Lok Sabha elections are the tumultuous test of democracy—the pinnacle of people’s participation in governance. At the peak of this summer a new Government will be at the helm at Raisina Hill. It will assume office at a time when the country is facing severe challenges, particularly macroeconomic. Amongst other things, it will seek a new direction for next five years to come. Manifestoes, agendas and resultant policies are in the offing. This issue delineates threadbare the macroeconomic and socio-economic agenda for the government to come.
Patriotism is practised by different sections of the society in different ways— citizens, corporates or policymakers. Each one of us have certain duties and responsibilities. The first and foremost thing about patriotism is that each section of the society discharges its duties and responsibilities with the right intent.
Patriotism has gained currency during this election season. Almost all political parties are trying to make it a big campaign issue. Patriotism taking a centre stage is a good thing. Defining, re-defining or under-defining patriotism with specific intent has become the order of the day. Conversely, patriotism can simply be defined as love for one’s country, be proud of it and have the willingness to sacrifice—not always and necessarily life—to promote and serve country’s good. Unfortunately, patriotism has come to be celebrated as a festival—forgotten too soon for the life as usual.
Patriotism is actually rooted in the ideas that in turn, gave birth to our nation-state. Those ideas are patriotic. As a patriotic Indian, we must revere the ideas that motivated the founders of modern India to put their lives, fortunes and the sacred honour on the line. Call it freedom. Call it liberty. Call it whatever you may wish, but it’s the bedrock on which this nation was founded and from which, we stray at our own peril. Those revered ideas are enshrined in our constitution as Fundamental Duties and are the guiding principles for all corporates and citizens alike.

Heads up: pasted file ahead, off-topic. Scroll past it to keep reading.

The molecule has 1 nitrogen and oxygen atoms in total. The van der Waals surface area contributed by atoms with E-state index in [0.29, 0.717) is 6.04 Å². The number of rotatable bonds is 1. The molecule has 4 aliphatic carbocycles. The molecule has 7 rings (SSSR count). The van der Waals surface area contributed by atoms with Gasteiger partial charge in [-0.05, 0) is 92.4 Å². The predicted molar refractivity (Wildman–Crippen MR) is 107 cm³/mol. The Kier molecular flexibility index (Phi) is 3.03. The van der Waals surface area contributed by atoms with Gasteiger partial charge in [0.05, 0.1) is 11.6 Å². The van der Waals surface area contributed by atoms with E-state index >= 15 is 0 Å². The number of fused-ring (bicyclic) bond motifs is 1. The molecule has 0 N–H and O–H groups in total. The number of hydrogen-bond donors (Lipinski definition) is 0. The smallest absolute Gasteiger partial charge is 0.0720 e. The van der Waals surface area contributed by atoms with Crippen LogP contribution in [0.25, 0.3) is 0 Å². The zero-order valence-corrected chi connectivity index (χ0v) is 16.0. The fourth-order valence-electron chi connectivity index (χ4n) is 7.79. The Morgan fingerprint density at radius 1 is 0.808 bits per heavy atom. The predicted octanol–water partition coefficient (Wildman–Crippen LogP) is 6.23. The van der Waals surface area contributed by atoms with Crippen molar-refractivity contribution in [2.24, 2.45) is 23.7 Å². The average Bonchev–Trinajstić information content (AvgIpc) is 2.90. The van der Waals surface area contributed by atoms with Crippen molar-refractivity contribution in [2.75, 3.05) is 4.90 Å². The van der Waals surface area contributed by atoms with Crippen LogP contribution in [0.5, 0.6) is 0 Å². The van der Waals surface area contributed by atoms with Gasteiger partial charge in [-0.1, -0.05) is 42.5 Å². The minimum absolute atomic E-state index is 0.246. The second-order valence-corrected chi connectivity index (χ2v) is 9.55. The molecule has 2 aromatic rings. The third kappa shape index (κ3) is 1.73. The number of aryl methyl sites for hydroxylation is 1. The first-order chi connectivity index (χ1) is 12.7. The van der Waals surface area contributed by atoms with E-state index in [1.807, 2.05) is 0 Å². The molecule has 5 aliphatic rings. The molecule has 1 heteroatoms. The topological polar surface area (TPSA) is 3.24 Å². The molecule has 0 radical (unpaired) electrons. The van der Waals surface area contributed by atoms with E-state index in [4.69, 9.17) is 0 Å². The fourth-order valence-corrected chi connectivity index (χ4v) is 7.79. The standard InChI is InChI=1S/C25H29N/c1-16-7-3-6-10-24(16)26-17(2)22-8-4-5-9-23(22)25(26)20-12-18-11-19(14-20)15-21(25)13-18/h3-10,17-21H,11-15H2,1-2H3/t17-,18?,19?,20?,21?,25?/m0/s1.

Elimination of poverty, boosting employment and making society more inclusive have remained chimera for successive governments and will continue to remain challenges even for the next government.
It is an attempt to catalyse a more informed debate taking inputs from primary field research to bring felt-needs to the policy; identify the contours of an effective policy and legal framework help evolve multi-dimensional understanding of national issues; and, to bring moral pressure to bear in an attempt to persuade all the stakeholders to do the right thing.
The underlying fact is that patriotism is not just a lip service. It has to be practised.
(The views and opinions expressed in this article are those of the author and do not necessarily reflect the views of INCLUSION. Comments are welcome at firstname.lastname@example.org)
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